Polypropylene (PP, also polypropene), is made via chain-growth polymerization from the monomer propylene.
Polypropylene belongs to the group of polyolefins. Its properties are similar to polyethylene, but harder and more heat resistant. It has a high chemical resistance.
Polypropylene is the second-most widely produced commodity plastic after polyethylene.
In medicine it is used mostly in filaments like sutures and meshes.
Mesh implants are used to prevent prolapses of tissue like hernias. However, a polypropylene mesh may erode the tissue surrounding it over the uncertain period from days to years.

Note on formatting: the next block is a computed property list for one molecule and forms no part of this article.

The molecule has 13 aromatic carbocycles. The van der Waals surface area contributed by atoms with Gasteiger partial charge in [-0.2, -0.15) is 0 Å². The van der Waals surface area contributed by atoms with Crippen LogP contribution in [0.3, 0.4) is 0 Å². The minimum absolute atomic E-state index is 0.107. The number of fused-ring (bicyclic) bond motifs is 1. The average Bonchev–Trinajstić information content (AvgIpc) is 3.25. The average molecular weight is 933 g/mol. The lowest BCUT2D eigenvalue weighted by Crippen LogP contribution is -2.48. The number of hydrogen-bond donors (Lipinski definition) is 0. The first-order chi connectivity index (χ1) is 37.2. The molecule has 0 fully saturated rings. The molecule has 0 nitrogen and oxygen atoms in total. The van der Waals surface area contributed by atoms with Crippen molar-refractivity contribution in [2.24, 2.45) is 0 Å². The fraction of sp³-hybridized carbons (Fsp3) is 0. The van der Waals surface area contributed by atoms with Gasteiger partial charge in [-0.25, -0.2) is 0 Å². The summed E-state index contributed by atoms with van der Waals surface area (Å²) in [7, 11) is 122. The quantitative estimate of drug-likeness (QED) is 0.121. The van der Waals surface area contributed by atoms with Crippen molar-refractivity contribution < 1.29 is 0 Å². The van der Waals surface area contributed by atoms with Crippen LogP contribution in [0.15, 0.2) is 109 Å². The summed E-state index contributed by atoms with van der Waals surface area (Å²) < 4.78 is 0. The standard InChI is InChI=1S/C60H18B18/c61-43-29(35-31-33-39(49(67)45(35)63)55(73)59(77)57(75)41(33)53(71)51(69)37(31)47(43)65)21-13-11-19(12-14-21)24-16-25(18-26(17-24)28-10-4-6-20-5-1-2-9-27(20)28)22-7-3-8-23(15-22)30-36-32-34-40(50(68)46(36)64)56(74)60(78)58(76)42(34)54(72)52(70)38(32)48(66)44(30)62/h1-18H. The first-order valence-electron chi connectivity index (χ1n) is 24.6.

A notable application was as a transvaginal mesh, used to treat vaginal prolapse and concurrent urinary incontinence. Due to the above-mentioned propensity for polypropylene mesh to erode the tissue surrounding it, the FDA has issued several warnings on the use of polypropylene mesh medical kits for certain applications in pelvic organ prolapse, specifically when introduced in close proximity to the vaginal wall due to a continued increase in number of mesh-driven tissue erosions reported by patients over the past few years.